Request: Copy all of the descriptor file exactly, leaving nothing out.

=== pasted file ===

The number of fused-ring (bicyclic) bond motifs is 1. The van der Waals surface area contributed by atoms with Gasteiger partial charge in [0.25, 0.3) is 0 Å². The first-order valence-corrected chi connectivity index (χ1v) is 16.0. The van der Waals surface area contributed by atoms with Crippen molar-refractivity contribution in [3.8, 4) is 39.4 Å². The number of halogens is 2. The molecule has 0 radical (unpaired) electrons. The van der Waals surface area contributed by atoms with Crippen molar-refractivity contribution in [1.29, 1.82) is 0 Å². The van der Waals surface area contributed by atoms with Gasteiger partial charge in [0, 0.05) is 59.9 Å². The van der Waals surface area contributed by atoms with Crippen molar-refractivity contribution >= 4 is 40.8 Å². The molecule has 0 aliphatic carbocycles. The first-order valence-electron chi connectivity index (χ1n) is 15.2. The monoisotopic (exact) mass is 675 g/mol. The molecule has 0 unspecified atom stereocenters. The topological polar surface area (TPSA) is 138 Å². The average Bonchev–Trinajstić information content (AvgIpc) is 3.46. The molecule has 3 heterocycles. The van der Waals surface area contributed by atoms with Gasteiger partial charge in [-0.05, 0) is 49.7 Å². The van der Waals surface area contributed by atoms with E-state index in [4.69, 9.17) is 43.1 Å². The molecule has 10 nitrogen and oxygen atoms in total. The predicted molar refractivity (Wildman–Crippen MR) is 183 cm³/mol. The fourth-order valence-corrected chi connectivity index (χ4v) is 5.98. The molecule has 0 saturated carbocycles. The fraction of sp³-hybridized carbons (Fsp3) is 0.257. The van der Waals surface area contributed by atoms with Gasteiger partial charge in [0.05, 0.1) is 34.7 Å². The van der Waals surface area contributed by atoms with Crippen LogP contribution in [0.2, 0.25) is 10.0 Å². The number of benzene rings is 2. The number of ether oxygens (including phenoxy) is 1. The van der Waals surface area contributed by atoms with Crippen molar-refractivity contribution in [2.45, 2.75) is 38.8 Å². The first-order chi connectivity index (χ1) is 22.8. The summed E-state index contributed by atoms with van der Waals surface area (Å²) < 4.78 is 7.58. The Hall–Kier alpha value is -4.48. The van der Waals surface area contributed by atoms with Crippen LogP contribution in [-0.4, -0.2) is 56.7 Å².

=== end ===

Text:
The number of fused-ring (bicyclic) bond motifs is 1. The van der Waals surface area contributed by atoms with Gasteiger partial charge in [0.25, 0.3) is 0 Å². The first-order valence-corrected chi connectivity index (χ1v) is 16.0. The van der Waals surface area contributed by atoms with Crippen molar-refractivity contribution in [3.8, 4) is 39.4 Å². The number of halogens is 2. The molecule has 0 radical (unpaired) electrons. The van der Waals surface area contributed by atoms with Crippen molar-refractivity contribution in [1.29, 1.82) is 0 Å². The van der Waals surface area contributed by atoms with Gasteiger partial charge in [0, 0.05) is 59.9 Å². The van der Waals surface area contributed by atoms with Crippen molar-refractivity contribution >= 4 is 40.8 Å². The molecule has 0 aliphatic carbocycles. The first-order valence-electron chi connectivity index (χ1n) is 15.2. The monoisotopic (exact) mass is 675 g/mol. The molecule has 0 unspecified atom stereocenters. The topological polar surface area (TPSA) is 138 Å². The average Bonchev–Trinajstić information content (AvgIpc) is 3.46. The molecule has 3 heterocycles. The van der Waals surface area contributed by atoms with Gasteiger partial charge in [-0.05, 0) is 49.7 Å². The van der Waals surface area contributed by atoms with E-state index in [4.69, 9.17) is 43.1 Å². The molecule has 10 nitrogen and oxygen atoms in total. The predicted molar refractivity (Wildman–Crippen MR) is 183 cm³/mol. The fourth-order valence-corrected chi connectivity index (χ4v) is 5.98. The molecule has 0 saturated carbocycles. The fraction of sp³-hybridized carbons (Fsp3) is 0.257. The van der Waals surface area contributed by atoms with Gasteiger partial charge in [0.05, 0.1) is 34.7 Å². The van der Waals surface area contributed by atoms with Crippen LogP contribution in [0.2, 0.25) is 10.0 Å². The number of benzene rings is 2. The number of ether oxygens (including phenoxy) is 1. The van der Waals surface area contributed by atoms with Crippen molar-refractivity contribution in [2.45, 2.75) is 38.8 Å². The first-order chi connectivity index (χ1) is 22.8. The summed E-state index contributed by atoms with van der Waals surface area (Å²) < 4.78 is 7.58. The Hall–Kier alpha value is -4.48. The van der Waals surface area contributed by atoms with Crippen LogP contribution in [-0.4, -0.2) is 56.7 Å².